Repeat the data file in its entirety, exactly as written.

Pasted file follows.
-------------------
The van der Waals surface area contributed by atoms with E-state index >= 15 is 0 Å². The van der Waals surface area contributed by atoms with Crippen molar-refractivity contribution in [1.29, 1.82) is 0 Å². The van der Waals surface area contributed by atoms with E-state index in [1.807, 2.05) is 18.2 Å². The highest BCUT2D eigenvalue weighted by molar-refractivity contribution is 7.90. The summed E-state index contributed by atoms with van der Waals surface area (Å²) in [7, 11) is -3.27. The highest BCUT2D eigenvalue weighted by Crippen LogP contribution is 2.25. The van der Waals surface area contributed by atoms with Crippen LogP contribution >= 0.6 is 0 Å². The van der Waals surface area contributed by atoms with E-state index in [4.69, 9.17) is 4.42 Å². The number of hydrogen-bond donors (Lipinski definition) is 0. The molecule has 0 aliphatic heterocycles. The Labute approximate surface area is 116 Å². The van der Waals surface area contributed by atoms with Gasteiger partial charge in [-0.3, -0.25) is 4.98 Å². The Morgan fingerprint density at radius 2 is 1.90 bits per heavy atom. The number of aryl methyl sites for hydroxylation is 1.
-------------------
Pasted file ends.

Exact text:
The van der Waals surface area contributed by atoms with E-state index >= 15 is 0 Å². The van der Waals surface area contributed by atoms with Crippen molar-refractivity contribution in [1.29, 1.82) is 0 Å². The van der Waals surface area contributed by atoms with E-state index in [1.807, 2.05) is 18.2 Å². The highest BCUT2D eigenvalue weighted by molar-refractivity contribution is 7.90. The summed E-state index contributed by atoms with van der Waals surface area (Å²) in [7, 11) is -3.27. The highest BCUT2D eigenvalue weighted by Crippen LogP contribution is 2.25. The van der Waals surface area contributed by atoms with Crippen LogP contribution >= 0.6 is 0 Å². The van der Waals surface area contributed by atoms with E-state index in [4.69, 9.17) is 4.42 Å². The number of hydrogen-bond donors (Lipinski definition) is 0. The molecule has 0 aliphatic heterocycles. The Labute approximate surface area is 116 Å². The van der Waals surface area contributed by atoms with Gasteiger partial charge in [-0.3, -0.25) is 4.98 Å². The Morgan fingerprint density at radius 2 is 1.90 bits per heavy atom. The number of aryl methyl sites for hydroxylation is 1.